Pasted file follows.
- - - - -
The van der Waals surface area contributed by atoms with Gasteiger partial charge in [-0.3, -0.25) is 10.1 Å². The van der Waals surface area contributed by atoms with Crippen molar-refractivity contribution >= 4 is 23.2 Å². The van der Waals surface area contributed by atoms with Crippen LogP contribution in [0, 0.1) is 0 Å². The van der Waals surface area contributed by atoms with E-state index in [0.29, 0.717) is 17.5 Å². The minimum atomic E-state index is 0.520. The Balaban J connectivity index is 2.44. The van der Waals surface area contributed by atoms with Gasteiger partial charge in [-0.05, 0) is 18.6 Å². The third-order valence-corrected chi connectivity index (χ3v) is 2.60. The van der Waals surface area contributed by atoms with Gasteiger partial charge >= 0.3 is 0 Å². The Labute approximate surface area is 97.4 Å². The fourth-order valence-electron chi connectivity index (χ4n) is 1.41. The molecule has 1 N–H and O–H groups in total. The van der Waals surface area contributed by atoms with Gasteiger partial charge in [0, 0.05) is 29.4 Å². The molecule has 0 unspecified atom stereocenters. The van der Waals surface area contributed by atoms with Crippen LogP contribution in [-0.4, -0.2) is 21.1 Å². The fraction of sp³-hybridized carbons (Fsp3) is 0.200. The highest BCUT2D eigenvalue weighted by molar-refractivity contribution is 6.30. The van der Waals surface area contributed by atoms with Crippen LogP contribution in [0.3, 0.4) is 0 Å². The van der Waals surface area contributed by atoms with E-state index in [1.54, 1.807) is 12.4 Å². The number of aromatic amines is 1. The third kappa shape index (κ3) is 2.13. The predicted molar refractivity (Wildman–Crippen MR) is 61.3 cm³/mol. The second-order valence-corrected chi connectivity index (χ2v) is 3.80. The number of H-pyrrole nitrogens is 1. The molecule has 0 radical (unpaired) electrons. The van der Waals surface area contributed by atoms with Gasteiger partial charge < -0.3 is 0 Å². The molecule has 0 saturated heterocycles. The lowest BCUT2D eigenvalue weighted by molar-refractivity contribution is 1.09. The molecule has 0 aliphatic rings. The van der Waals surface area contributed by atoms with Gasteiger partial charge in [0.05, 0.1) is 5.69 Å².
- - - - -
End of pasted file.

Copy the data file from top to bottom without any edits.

The van der Waals surface area contributed by atoms with Gasteiger partial charge in [-0.3, -0.25) is 10.1 Å². The van der Waals surface area contributed by atoms with Crippen molar-refractivity contribution >= 4 is 23.2 Å². The van der Waals surface area contributed by atoms with Crippen LogP contribution in [0, 0.1) is 0 Å². The van der Waals surface area contributed by atoms with E-state index in [0.29, 0.717) is 17.5 Å². The minimum atomic E-state index is 0.520. The Balaban J connectivity index is 2.44. The van der Waals surface area contributed by atoms with Gasteiger partial charge in [-0.05, 0) is 18.6 Å². The third-order valence-corrected chi connectivity index (χ3v) is 2.60. The van der Waals surface area contributed by atoms with Gasteiger partial charge >= 0.3 is 0 Å². The Labute approximate surface area is 97.4 Å². The fourth-order valence-electron chi connectivity index (χ4n) is 1.41. The molecule has 1 N–H and O–H groups in total. The van der Waals surface area contributed by atoms with Gasteiger partial charge in [0, 0.05) is 29.4 Å². The molecule has 0 unspecified atom stereocenters. The van der Waals surface area contributed by atoms with Crippen LogP contribution in [-0.4, -0.2) is 21.1 Å². The fraction of sp³-hybridized carbons (Fsp3) is 0.200. The highest BCUT2D eigenvalue weighted by molar-refractivity contribution is 6.30. The van der Waals surface area contributed by atoms with Crippen LogP contribution in [0.3, 0.4) is 0 Å². The van der Waals surface area contributed by atoms with E-state index in [1.54, 1.807) is 12.4 Å². The number of aromatic amines is 1. The third kappa shape index (κ3) is 2.13. The predicted molar refractivity (Wildman–Crippen MR) is 61.3 cm³/mol. The second-order valence-corrected chi connectivity index (χ2v) is 3.80. The number of H-pyrrole nitrogens is 1. The molecule has 0 radical (unpaired) electrons. The van der Waals surface area contributed by atoms with Gasteiger partial charge < -0.3 is 0 Å². The molecule has 0 saturated heterocycles. The lowest BCUT2D eigenvalue weighted by molar-refractivity contribution is 1.09. The molecule has 0 aliphatic rings. The van der Waals surface area contributed by atoms with Gasteiger partial charge in [0.05, 0.1) is 5.69 Å².